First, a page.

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J. Pulickeel SPH3U1 January 2010. What is a Wave? A wave is a disturbance that transfers energy through matter or space. a wave is the motion of a disturbance.

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Presentation on theme: "J. Pulickeel SPH3U1 January 2010. What is a Wave? A wave is a disturbance that transfers energy through matter or space. a wave is the motion of a disturbance."— Presentation transcript:

1 J. Pulickeel SPH3U1 January 2010

2 What is a Wave? A wave is a disturbance that transfers energy through matter or space. a wave is the motion of a disturbance

3 What is a Wave? Does a wave need matter to be a wave? No it does not. Electromagnetic waves (Light, heat, x rays, radio waves ) can travel through the vacuum of space. Recall... Wavelength λ (m) Approximate Wavelength Scale Frequency (Hz) Visible Light Spectrum 400 nm 700 nm

4 What is a Wave? Other waves travel through a medium like rope, water, sand, air, people (at a baseball game), etc... These are called Mechanical Waves. We will be talking about mechanical waves in this unit.

5 What makes a wave A wave that consists of a single pulse is called a pulse wave. This can be done with a single flick of your wrist. Click here for Phet Animation

6 What makes a wave Whenever the source of a wave’s motion is a periodic motion, such as the motion of your hand moving up and down repeatedly, a periodic wave is produced. Notice that the individual particle of the wave does not change location. Its displacement is 0.

7 7 Transverse waves A second type of wave is a transverse wave. In a transverse wave the pulse travels perpendicular to the disturbance or the rest axis.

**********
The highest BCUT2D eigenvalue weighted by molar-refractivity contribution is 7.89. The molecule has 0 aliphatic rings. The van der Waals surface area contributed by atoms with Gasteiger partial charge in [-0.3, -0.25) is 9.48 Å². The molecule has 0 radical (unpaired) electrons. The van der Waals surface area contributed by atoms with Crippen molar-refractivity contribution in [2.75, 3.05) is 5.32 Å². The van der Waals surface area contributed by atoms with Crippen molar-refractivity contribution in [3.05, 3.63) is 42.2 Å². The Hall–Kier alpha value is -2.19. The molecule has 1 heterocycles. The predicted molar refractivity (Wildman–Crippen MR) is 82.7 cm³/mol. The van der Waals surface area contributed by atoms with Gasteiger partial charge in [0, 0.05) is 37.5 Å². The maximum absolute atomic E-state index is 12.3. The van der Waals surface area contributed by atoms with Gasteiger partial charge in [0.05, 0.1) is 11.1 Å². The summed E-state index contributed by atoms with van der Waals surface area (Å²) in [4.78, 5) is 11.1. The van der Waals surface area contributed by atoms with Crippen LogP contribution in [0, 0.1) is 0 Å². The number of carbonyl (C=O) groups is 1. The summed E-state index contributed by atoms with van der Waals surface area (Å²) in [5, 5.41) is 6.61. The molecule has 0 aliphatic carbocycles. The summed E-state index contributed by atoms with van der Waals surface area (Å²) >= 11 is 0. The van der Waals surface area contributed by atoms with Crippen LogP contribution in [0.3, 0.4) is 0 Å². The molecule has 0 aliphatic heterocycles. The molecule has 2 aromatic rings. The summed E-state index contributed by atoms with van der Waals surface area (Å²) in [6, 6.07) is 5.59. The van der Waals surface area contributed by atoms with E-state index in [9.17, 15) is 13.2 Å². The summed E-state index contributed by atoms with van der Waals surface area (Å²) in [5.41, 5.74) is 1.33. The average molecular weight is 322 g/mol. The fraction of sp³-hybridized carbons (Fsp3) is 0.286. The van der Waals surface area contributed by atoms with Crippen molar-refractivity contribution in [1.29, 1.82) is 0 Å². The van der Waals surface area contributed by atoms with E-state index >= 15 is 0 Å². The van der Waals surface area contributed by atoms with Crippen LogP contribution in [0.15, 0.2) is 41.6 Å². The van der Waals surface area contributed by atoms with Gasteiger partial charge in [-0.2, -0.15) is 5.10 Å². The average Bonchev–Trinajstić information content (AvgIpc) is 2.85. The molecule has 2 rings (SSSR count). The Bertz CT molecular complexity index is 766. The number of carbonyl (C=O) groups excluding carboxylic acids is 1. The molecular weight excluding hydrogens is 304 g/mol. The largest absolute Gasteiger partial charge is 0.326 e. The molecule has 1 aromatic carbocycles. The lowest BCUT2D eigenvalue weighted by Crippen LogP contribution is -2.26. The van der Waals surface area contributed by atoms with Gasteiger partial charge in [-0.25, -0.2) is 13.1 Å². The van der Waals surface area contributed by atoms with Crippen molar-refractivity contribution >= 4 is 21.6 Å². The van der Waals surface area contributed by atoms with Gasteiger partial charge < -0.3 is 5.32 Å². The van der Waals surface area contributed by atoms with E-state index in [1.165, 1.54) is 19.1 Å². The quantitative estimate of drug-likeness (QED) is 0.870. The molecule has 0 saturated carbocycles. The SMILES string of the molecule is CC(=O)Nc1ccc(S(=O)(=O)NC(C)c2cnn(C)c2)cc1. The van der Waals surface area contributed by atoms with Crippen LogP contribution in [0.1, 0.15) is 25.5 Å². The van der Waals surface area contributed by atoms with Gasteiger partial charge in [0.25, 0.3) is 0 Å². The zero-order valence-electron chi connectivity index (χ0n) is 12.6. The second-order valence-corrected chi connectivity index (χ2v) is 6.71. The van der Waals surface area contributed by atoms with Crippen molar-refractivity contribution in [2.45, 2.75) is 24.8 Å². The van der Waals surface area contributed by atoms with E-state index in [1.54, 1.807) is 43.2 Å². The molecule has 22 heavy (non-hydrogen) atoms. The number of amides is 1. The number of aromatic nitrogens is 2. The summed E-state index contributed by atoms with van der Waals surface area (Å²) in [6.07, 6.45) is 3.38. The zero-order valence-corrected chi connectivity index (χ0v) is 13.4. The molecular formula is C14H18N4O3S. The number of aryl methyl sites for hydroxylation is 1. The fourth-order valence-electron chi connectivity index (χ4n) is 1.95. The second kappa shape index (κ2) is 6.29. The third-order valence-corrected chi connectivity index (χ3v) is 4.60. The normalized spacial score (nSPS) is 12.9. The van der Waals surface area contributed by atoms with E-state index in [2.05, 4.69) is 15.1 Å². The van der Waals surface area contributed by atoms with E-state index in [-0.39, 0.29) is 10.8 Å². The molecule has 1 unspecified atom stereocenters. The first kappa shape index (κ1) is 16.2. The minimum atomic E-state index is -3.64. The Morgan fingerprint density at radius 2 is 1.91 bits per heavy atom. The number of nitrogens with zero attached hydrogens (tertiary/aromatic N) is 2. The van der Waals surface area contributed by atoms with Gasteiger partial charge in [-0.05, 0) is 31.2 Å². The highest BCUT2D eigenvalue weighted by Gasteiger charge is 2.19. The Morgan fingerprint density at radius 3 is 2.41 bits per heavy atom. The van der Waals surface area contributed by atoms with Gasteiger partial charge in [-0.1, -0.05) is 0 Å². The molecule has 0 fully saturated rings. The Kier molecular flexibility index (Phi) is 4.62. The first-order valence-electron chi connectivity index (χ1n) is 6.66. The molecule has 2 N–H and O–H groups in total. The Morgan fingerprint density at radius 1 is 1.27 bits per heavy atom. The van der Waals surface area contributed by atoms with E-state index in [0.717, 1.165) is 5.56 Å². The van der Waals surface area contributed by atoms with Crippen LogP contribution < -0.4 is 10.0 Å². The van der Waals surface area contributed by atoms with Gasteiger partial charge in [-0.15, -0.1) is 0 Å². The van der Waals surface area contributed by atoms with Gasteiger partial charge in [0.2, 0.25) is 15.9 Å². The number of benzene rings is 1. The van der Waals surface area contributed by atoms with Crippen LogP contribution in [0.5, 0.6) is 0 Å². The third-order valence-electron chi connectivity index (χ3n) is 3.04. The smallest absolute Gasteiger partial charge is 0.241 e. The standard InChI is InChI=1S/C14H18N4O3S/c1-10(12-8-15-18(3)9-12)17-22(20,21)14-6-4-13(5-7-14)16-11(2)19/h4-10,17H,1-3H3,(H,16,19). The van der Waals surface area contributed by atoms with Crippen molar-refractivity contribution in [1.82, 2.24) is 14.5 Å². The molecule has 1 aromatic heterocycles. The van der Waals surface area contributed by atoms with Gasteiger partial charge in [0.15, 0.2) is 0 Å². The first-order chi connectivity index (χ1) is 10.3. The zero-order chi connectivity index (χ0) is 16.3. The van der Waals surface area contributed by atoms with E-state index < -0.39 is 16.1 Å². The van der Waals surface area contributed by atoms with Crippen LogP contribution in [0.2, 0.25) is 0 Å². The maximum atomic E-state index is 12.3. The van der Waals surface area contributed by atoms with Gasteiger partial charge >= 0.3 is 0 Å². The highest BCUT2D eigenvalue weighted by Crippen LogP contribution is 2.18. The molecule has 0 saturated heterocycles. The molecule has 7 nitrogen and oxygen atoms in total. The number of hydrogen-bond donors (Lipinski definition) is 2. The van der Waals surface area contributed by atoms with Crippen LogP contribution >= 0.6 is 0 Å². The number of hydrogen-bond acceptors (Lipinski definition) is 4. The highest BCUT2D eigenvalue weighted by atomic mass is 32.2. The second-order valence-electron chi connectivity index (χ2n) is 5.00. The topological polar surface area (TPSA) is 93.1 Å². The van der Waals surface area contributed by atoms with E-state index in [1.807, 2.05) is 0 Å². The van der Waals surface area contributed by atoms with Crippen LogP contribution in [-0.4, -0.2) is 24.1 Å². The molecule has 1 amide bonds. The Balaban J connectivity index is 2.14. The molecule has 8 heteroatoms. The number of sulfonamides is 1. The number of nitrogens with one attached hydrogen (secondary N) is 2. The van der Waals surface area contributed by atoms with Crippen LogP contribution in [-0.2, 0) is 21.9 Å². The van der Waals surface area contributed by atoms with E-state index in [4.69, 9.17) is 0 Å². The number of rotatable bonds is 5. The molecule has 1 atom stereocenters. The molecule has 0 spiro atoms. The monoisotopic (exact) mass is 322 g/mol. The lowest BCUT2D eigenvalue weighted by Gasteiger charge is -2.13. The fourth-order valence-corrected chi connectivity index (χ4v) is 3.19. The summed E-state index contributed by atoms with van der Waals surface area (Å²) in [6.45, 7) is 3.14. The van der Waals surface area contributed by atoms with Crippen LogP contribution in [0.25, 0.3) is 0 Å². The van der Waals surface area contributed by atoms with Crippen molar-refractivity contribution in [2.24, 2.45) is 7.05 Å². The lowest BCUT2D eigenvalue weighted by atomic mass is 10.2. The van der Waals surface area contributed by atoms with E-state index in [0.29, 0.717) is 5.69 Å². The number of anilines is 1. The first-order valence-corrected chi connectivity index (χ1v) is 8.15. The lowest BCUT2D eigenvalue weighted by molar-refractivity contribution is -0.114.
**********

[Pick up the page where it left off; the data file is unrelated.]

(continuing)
8 8 Transverse Waves Transverse waves occur when we wiggle the slinky back and forth or when the source disturbance follows a periodic motion. The wave formed here is a SINE wave. Transverse vs. Longtitudal Wave Animation

9 Parts of a Transverse Wave

10 10 Longitudinal Wave The wave we see here is a longitudinal wave. The medium particles vibrate parallel to the motion of the pulse. This is the same type of wave that we use to transfer sound.

11 11 Longitudinal Wave rarefaction compression

12 12 Transverse vs. Longitudinal Waves

13 13 Transverse vs. Longitudinal Waves

14 Water Waves Water waves are a combination of both longitudinal and transverse motions. As a wave travels through the waver, the particles travel in clockwise circles. The radius of the circles decreases as the depth into the water increases.

15 15 Anatomy of a Wave Consider the below wave. Label the wavelength, crest, trough and amplitude. How many cycles are illustrated? What points (E,G,J) are in phase with B ? Which points (E,G,J) are out of phase with B?

16 Wave Races The waves have different but similar Which wave would with the wave race (have one oscillation pass the blue line first)?

17 17 Wave Period (T) seconds/cycle It is the time it takes for one cycle to complete seconds/cycle  moon around earth seconds/cycle  earth around the sun It also is the reciprocal of the frequency.

18 18 Wave Frequency (f) # of cycles/second The frequency measure how often something happens over a certain amount of time. We can measure how many times a pulse passes a fixed point over a given amount of time, and this will give us the frequency. The frequency is exactly the same as the source. It never changes, even if its speed and wavelength do! A slinky back and forth, and 6 waves pass a point in 2 seconds. What would the frequency be? 3 cycles / second 3 Hz

19 19 Wave Speed m/s T = s/cyclef = # of cycles/s λ= m v =f λ


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